Identity and Essence

Identity and Essence

Baruch A. Brody
Copyright Date: 1980
Pages: 176
https://www.jstor.org/stable/j.ctt7zvt7f
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    Identity and Essence
    Book Description:

    Baruch Brody contends that the fundamental assumption on which the tradition is based is erroneous and that once this assumption is shown to be in error, all philosophical problems in this area have to be rethought.

    Originally published in 1980.

    ThePrinceton Legacy Libraryuses the latest print-on-demand technology to again make available previously out-of-print books from the distinguished backlist of Princeton University Press. These paperback editions preserve the original texts of these important books while presenting them in durable paperback editions. The goal of the Princeton Legacy Library is to vastly increase access to the rich scholarly heritage found in the thousands of books published by Princeton University Press since its founding in 1905.

    eISBN: 978-1-4008-5334-2
    Subjects: Philosophy

Table of Contents

  1. Front Matter
    (pp. i-vi)
  2. Table of Contents
    (pp. vii-viii)
  3. PREFACE
    (pp. ix-2)
  4. ONE THE THEORY OF IDENTITY FOR ENDURING OBJECTS
    (pp. 3-23)

    Problems concerning identity have been extensively discussed in the history of philosophy at least since Heraclitus worried about how anything could persist through change. In some cases, there has emerged something of a consensus. It is widely believed, for example, that spatiotemporal continuity is a necessary and sufficient condition for the identity of physical objects.¹ In other cases, there is an ongoing debate about the conditions for identity. Thus, philosophers are continuing the long-standing debate as to whether personal identity should be analyzed in terms of the identity of the relevant bodies or in terms of some sort of continuity...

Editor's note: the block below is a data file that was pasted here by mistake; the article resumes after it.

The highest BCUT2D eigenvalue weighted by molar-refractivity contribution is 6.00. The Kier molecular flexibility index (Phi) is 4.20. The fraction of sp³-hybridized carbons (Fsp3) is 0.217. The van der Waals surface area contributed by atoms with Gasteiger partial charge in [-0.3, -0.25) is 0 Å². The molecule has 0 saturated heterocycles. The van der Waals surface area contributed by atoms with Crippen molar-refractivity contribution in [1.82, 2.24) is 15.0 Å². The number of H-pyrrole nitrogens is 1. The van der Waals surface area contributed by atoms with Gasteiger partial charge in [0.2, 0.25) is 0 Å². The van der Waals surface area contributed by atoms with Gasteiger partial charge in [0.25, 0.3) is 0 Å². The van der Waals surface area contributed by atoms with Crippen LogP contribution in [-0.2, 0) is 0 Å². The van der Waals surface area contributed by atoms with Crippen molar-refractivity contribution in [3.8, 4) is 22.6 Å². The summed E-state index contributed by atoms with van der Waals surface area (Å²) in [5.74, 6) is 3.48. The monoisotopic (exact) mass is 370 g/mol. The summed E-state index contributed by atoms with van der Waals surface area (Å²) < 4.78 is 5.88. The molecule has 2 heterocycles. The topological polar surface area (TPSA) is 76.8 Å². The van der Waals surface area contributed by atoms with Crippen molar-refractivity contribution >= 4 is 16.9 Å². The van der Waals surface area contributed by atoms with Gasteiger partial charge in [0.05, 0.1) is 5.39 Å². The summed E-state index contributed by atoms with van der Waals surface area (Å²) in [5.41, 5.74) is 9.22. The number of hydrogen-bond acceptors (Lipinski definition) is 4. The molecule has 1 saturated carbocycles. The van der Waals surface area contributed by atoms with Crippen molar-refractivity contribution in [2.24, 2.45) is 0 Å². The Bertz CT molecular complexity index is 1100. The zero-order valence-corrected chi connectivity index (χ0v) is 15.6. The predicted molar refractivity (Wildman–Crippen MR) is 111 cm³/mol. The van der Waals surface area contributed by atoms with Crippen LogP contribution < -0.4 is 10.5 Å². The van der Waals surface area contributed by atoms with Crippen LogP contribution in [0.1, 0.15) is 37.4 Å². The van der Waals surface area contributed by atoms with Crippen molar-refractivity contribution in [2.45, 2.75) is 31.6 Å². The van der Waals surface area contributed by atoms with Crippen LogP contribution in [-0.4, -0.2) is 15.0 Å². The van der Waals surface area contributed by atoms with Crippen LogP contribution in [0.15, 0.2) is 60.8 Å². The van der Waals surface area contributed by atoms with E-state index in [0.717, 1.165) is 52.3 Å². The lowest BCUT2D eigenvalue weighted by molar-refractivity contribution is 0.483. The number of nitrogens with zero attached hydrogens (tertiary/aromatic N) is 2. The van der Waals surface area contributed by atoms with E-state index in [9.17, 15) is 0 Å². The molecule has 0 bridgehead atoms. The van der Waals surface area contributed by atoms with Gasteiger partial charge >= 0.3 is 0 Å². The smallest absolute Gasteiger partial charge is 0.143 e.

5. TWO ENDURING AND NONENDURING OBJECTS
    (pp. 24-42)

    Chapter One defended the view that the identity of indiscernibles could serve as the basis of a general account of identity, one that provides necessary and sufficient conditions for the identity of any objectsaandb, no matter of what type and no matter when they exist. It was shown at the end of that chapter, however, that this view presupposed that “identity” was being defined in a language that contained both the machinery of second-order logic and names for enduring objects. It was also suggested that if one was trying to define “identity” in a weaker language, a...

  6. THREE IMPLICATIONS
    (pp. 43-70)

    The first two chapters have defended an approach to the theory of identity that can be summarized as follows: the enduring objects that we perceive and of which we think can and should be taken as fundamental in an ontology. For all such objects, indiscernibility (understood in a sufficiently broad fashion) is both a necessary and sufficient condition for identity. This is a perfectly general condition for identity, and involves no conditions that vary according to the type of object involved.

    This approach has significant implications for a variety of philosophical claims involving identity. This chapter will consider a variety...

  7. FOUR THE THEORY OF CHANGE
    (pp. 71-83)

    The theory of identity that we have presented and defended in the first part of this book is extremely powerful. In this second part of the book, we shall argue that it is nevertheless incomplete, and that its incompleteness follows from its failure to take into account the implications of an important Aristotelean distinction.

    This chapter will begin with a presentation and defense of this Aristotelean distinction. It will then explain why the acceptance of this distinction leads to the recognition that our theory of identity is incomplete. It will also be shown that the acceptance of this distinction gives...

  8. FIVE THE THEORY OF ESSENTIALISM
    (pp. 84-134)

    In 4.2, we saw in a very preliminary fashion that our Aristotelean theory of change gives rise to a distinction between the essential and accidental properties of an object. We shall, in this chapter, look at the generated distinction more carefully. Before doing so, however, it may be helpful if we were to say something in a preliminary way about the intuitive idea behind the distinction, and the problems it faces.

    What is the basic idea behind the claim that there is a distinction between the properties that an object has essentially and the properties that an object has accidentally?...

  9. SIX ESSENCE AND EXPLANATION
    (pp. 135-156)

    Our final account in Chapter Five was that ⌜ahas propertyPessentially⌝ means ⌜ahasP,ahas always hadP, there is no possible past in whichaexists withoutP, and there is no moment of time at whichahas hadPand at which there is a possible future in whichaexists withoutP.⌝ Of these four conditions that must hold ifais to havePessentially, the first two seem to pose no special epistemological problems. The third and fourth conditions are different, and those who have epistemological doubts about essentialism will...

  10. NOTES
    (pp. 157-162)
  11. INDEX
    (pp. 163-164)
  12. Back Matter
    (pp. 165-165)